He adds that it is not another development framework:

The new structural approach to economics is not an attempt to substitute another grand development theorizing to various policy frameworks (often ideologically-based) that have dominated development thinking in past decades, yet showing little connection to the empirical realities of individual countries. Rather, it is an approach based on a set of principles that have guided the success of a wide sample of developing countries. It suggests a path towards country-based research that is rigorous, innovative and relevant to policy.

This framework raises several questions for researchers in the academia and in international and national development agencies. It stresses the need to better understand the role of government in industrial upgrading and the development of soft and hard infrastructures in the process of economic development: How can a successful development strategy be designed and implemented? What advice should be given to developing countries trying to move from an environment characterized by distortions due to inappropriate government interventions to a first-best world? How to ensure that such transitions work well? New structural economics posits that because of the different structure of economies at different stages of development, the targets of reform for poor countries should not necessarily refer to the policies and institutions that prevail in high-income countries.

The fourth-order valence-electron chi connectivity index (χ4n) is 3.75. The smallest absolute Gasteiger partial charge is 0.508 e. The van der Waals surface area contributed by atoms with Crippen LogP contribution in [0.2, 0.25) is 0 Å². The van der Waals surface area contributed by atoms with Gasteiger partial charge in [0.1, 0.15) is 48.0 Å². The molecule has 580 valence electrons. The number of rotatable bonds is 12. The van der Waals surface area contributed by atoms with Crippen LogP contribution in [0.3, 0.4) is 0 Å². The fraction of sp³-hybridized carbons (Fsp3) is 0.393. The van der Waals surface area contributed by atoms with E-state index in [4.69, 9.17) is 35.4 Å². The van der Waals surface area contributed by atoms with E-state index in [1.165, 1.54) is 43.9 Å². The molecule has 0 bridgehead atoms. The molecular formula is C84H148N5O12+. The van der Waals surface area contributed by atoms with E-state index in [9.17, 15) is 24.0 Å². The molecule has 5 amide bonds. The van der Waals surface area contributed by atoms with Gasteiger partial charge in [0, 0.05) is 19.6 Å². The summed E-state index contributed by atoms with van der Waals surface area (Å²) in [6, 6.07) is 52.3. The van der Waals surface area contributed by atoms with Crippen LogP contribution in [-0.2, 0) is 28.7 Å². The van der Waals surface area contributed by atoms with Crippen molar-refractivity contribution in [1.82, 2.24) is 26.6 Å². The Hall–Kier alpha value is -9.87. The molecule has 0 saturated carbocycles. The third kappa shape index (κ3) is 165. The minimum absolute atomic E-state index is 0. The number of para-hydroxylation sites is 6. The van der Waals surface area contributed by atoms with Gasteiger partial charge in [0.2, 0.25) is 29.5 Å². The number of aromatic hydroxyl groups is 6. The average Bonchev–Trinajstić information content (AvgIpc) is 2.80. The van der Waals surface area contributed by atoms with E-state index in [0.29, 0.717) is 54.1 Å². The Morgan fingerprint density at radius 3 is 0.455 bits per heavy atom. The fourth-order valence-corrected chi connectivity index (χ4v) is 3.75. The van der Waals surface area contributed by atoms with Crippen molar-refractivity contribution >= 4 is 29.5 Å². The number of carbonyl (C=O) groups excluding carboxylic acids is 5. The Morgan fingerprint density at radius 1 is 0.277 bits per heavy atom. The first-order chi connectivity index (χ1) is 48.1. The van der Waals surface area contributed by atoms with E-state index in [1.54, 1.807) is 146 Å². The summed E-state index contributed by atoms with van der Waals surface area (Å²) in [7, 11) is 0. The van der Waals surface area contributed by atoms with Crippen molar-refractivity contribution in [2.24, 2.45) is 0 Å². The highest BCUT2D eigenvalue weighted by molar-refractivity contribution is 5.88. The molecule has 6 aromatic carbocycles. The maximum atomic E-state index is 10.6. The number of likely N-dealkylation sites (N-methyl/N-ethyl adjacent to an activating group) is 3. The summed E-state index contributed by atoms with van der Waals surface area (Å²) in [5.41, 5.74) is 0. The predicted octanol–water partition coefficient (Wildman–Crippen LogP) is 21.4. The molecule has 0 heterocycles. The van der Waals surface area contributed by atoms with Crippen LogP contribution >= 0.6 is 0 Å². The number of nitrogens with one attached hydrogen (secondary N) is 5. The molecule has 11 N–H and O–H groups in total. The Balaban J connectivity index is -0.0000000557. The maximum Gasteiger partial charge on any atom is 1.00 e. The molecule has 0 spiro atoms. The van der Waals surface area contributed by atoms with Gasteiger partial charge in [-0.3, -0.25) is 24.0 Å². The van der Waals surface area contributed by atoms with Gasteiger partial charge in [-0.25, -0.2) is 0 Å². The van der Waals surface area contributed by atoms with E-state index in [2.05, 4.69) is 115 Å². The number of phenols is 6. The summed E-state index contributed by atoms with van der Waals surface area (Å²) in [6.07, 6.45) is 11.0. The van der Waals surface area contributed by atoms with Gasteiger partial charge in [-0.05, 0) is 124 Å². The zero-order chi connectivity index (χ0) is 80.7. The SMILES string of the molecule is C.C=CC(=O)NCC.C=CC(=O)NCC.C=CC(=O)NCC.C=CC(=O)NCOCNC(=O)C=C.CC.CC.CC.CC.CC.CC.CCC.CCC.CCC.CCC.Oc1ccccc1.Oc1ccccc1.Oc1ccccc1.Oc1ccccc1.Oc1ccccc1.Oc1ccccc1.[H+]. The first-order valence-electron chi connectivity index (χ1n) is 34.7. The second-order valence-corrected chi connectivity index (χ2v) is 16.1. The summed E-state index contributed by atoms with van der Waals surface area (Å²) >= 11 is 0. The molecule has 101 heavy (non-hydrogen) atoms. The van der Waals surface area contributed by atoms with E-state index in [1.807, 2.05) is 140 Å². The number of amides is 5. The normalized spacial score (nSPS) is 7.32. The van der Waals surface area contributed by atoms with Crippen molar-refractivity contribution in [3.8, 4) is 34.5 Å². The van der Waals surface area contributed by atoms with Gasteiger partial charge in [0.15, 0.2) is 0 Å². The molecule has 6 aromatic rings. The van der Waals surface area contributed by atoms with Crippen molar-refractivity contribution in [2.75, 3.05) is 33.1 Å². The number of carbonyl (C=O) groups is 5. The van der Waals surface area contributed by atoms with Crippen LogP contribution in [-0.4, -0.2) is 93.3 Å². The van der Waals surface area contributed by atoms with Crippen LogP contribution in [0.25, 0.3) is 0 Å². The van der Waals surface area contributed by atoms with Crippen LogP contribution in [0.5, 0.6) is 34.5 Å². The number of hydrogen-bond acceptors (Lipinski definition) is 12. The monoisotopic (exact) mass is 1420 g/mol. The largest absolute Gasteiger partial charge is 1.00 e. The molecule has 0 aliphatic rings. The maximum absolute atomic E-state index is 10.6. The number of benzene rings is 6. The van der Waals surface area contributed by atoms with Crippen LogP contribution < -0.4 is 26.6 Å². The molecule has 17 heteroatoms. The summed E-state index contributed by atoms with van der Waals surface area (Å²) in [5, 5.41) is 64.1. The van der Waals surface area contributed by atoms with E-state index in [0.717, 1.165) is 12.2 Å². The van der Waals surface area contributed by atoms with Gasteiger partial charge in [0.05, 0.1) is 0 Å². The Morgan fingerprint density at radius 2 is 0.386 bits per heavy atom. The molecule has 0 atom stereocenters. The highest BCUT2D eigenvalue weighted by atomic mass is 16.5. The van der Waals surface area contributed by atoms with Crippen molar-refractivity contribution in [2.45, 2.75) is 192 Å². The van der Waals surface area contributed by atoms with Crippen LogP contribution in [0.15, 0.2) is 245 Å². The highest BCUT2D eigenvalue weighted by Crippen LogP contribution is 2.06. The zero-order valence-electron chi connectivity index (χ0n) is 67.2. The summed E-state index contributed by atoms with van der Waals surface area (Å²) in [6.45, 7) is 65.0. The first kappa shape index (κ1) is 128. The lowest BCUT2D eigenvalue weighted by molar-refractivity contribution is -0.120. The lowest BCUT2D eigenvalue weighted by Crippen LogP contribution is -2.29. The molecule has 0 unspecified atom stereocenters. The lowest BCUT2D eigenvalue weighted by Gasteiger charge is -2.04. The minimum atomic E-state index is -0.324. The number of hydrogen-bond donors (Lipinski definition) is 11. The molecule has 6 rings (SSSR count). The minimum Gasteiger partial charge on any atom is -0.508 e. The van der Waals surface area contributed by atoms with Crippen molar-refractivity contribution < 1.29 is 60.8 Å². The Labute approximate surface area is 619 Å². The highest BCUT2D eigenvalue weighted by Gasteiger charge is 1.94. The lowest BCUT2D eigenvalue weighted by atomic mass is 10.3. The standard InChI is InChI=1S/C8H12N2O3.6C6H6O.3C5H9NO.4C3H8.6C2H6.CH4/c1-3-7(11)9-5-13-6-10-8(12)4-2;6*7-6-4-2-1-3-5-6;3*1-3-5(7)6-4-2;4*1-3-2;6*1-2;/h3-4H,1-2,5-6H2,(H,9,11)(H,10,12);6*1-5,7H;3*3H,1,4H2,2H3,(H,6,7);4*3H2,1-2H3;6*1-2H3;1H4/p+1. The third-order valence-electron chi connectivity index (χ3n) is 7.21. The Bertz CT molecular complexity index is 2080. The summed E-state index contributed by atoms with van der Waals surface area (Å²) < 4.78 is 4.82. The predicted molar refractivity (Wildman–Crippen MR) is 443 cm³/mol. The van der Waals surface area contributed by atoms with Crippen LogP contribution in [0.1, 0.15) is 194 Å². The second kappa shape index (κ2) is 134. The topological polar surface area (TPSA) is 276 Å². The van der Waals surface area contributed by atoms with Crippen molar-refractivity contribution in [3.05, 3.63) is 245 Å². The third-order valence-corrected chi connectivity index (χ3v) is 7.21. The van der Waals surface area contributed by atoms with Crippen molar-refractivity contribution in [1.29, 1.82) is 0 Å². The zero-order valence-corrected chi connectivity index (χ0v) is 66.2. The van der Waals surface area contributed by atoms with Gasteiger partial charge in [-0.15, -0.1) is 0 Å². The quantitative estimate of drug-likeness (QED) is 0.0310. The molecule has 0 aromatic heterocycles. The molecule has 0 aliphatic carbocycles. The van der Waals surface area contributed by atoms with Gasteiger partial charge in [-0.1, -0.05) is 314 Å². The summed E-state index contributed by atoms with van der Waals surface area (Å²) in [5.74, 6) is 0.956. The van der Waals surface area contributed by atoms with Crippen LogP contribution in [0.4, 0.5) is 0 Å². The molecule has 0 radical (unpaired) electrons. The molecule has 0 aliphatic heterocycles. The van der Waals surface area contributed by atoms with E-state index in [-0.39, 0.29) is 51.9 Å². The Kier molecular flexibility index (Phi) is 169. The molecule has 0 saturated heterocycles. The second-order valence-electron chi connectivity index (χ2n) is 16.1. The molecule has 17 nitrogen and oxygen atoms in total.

And asks WB to chip in with its vast research resources and agenda for development:

As one of the largest and most productive development economics research groups in the world, the World Bank Research department is a major producer of analytic tools directly applicable to operational issues, and in high demand by governments, development partners and civil society. Current World Bank research has developed a heavily sectoral approach because it responds to concrete questions and specific gaps in the understanding of the development process at the sectoral level, where many of the most pressing development problems are faced. This is also due to the fact that the World Bank today has a largely sectoral orientation in both lending and policy advice. The work is often country-specific, although efforts are also made to undertake similar research in comparator countries to enrich our understanding of what other factors affect the results and thus policy recommendations. The gaps in knowledge that are addressed emerge in large part from interactions with operations, donors and client countries.

 Read on….

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2 Responses to “New Structural Economics – A new framework for development”

  1. New Structural Economics – A new framework for development … | DevBlogr Says:

    […] See the original post: New Structural Economics – A new framework for development … […]

  2. The growth report and new structural economics « Mostly Economics Says:

    […] New Structural Economics (NSE) is an idea being promoted by WB chief economist Justin Lin. He argues for a bigger role for government but not as a doer but a facilitator. […]